Tag Archives: Haiti

Visiting Haiti: My First Impressions


“Le travail c’est le secret de la vie.” Work is the secret to life. 

(Handpainted saying at the entrance of a metal work shop in the village of Nouailles)

I recently returned from a long weekend in Haïti. And every day since my departure, I wake up thinking of this enlightening first trip to Ayiti.

Like many folks who hear the mere mention of this country, my first thoughts were to the 2010 earthquake and the memory of devastating, chaotic images broadcast all day long on US cable television. I was in Jamaica at the time, under 300 miles away.

Still, having had Haitian friends in the US who often told me of the “unseen” side of Haiti–the positive that the media rarely shares–I went there excited to see a destination they called home. One that I expected to be “more African” than the rest of the region, but also one that was reportedly getting back on its feet and investing heavily in its tourism industry in the past year.

What I experienced, in just four days of exploring Port-au-Prince and its western coast escape of Côte-des-Arcadins, left me in complete surprise. Starting with Toussaint L’Ouverture International Airport–which could have easily been located anywhere in the region–I didn’t expect Haïti to feel and run as smoothly as most other Caribbean islands (silly, I know). Except, it was also a hundred times more alive, more vibrant and cultural.

Sure, there were signs of poverty along the way, but no more than I have seen in parts of say, Jamaica, Belize, or even the Dominican Republic.

What struck me the most in Port-au-Prince?

Color. So much color!

Music, movement… life, in full display around every street corner and along every major intersection.

Entire sidewalks turned flea markets, selling oil paintings, furniture, fruits, leather sandals and every possible nick-knack you can imagine.

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Soda and ice cream vendors weaving carts and containers through bumper-to-bumper traffic.

Women hopping onto motorbike taxis.

Haitians going about their daily lives, balancing baskets on their heads and passing each other in dizzying directions, somehow never colliding.

The center of Port-au-Prince, the most hard hit during the earthquake, is the most cacophonous yet exhilarating

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Passport DC Around The World Embassy Tour: How to Go Around the World in a Day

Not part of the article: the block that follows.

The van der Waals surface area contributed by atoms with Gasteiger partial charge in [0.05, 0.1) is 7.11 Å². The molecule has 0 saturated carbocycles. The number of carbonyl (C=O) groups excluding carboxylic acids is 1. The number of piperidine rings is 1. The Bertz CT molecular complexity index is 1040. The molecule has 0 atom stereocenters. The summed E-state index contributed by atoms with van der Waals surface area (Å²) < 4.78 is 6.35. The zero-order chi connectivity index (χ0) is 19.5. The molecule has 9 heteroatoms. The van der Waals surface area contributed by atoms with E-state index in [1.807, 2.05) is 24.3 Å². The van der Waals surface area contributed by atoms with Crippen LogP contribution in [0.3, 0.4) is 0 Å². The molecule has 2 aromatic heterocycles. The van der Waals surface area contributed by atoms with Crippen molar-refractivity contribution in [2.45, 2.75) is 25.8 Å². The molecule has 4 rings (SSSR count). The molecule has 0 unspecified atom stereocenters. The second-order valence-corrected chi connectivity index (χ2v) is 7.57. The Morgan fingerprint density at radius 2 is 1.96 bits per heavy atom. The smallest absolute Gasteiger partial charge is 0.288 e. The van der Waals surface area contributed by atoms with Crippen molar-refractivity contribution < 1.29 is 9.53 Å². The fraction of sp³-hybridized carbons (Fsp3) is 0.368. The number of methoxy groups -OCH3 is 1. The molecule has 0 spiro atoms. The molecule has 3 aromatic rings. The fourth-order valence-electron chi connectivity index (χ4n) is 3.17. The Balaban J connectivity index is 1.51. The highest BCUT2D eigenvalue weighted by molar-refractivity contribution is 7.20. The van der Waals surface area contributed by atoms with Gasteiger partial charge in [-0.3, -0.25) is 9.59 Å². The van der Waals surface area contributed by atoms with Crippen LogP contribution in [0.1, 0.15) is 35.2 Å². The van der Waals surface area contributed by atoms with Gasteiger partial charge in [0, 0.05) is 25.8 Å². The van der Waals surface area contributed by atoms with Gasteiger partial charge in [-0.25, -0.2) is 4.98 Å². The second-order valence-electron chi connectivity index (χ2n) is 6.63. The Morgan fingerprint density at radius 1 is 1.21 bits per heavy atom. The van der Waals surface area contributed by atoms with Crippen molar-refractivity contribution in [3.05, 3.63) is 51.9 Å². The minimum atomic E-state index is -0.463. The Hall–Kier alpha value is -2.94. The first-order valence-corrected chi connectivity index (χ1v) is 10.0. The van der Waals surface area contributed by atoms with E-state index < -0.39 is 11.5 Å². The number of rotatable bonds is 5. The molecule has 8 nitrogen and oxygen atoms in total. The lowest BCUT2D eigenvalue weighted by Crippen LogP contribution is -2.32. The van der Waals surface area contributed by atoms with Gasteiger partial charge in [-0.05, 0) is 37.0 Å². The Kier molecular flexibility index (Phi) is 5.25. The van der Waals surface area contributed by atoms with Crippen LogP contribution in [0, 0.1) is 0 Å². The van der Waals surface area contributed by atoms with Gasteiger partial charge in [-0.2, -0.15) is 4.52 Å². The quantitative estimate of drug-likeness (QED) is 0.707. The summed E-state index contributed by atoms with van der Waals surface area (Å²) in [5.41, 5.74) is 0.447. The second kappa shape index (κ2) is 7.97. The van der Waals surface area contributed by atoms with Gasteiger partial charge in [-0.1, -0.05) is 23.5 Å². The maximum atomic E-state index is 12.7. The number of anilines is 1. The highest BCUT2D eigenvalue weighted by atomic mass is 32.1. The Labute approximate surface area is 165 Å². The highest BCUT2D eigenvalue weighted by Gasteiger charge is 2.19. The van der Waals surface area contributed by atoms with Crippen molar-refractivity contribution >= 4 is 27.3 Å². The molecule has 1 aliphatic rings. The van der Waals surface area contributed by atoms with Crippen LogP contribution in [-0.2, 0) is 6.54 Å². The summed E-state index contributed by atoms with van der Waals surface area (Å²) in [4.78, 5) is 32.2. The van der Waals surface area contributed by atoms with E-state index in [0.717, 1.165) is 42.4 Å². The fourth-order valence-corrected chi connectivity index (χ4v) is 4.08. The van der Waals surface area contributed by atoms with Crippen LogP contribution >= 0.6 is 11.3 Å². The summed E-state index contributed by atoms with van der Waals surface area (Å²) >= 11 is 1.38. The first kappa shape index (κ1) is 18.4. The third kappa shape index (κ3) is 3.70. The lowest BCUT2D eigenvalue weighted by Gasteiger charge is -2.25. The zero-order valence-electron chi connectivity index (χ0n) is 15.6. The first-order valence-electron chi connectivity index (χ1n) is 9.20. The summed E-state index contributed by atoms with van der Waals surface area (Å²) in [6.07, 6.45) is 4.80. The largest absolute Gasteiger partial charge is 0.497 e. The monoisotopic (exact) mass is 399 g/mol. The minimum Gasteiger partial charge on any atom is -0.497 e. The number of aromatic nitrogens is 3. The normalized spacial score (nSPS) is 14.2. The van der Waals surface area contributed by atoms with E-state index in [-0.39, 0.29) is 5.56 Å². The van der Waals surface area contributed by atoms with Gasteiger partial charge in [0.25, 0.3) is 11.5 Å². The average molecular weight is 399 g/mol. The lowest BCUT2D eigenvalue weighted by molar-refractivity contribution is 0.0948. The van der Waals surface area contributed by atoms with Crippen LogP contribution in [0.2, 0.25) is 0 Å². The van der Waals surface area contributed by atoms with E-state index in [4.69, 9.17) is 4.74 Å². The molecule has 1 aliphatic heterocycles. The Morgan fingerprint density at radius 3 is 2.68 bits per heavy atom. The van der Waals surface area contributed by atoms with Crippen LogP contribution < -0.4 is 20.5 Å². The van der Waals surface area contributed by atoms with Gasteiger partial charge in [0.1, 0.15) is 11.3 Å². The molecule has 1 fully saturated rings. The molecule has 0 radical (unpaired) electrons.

Yesterday was the fifth annual Passport DC “Round the World Embassy Tour” – an all-day open house at over 40 Embassies in downtown Washington DC, with all sorts of free cultural goodies – from food tastings to drinks, live music, dancing and pretty much anything the embassies decide to organize for the hundreds of people coming to discover and sample their countries.

This year’s event was outstanding. I had so much fun walking around the city, hopping from one culture to another. The only downside? Not having enough time to make it to even half the Embassies. So much to sample and experience. And, super long lines by 2pm.

I started off at the Mexican Cultural Institute - I figured it would be fun given it was Cinco de Mayo (OK – I was hoping for free Margaritas). Well, none of that but they had hot tamales flowing, non-alcoholic drinks, desserts and other goodies. A mariachi band was blasting on the top floor and the gorgeous murals at the Institute made me want to stay longer.  I finally left after an hour and headed to Dupont Circle’s Embassy Row, venturing wherever the wind took me (kind of like my own virtual RTW trip). Here’s where I managed to travel: Bahamas, Haiti, Chad, Cote d’Ivoire, Trinidad & Tobago, Peru. And all that took about three hours and some change (mind you, I’m into details plus I shoot).

All were a good time – particularly Haiti with their dance and skit performances, and Cote d’Ivoire with traditional junkanu dancers and drummers outside the Embassy, real Ivorian-style (you guys know that took me back to my childhood days). I didn’t go in given the long line – but was happy to see the interest in my other country. Maybe Drogba has something to do with it?

I slipped away at one point to run to the National Cathedral for the Annual Flower Mart honoring Jamaica (more on that later) but the lack of good (and zero Jamaican) food made me return to Passport DC around 3pm, thanks to a friend who suggested we check out Trinidad & Tobago. What a brilliant idea.  Forget the neat lining up outside, it looked like Carnival on Mass. Ave. They had “moko jumbies” all up and down the sidewalk and on the steps outside the Embassy, and a full-on steel pan band you could hear for blocks. Not to mention, a hot buffet at $5 a plate, lots of rotis and rum punch (finally)!  It was simply fabulous, and I kicked myself for >> Continue reading »

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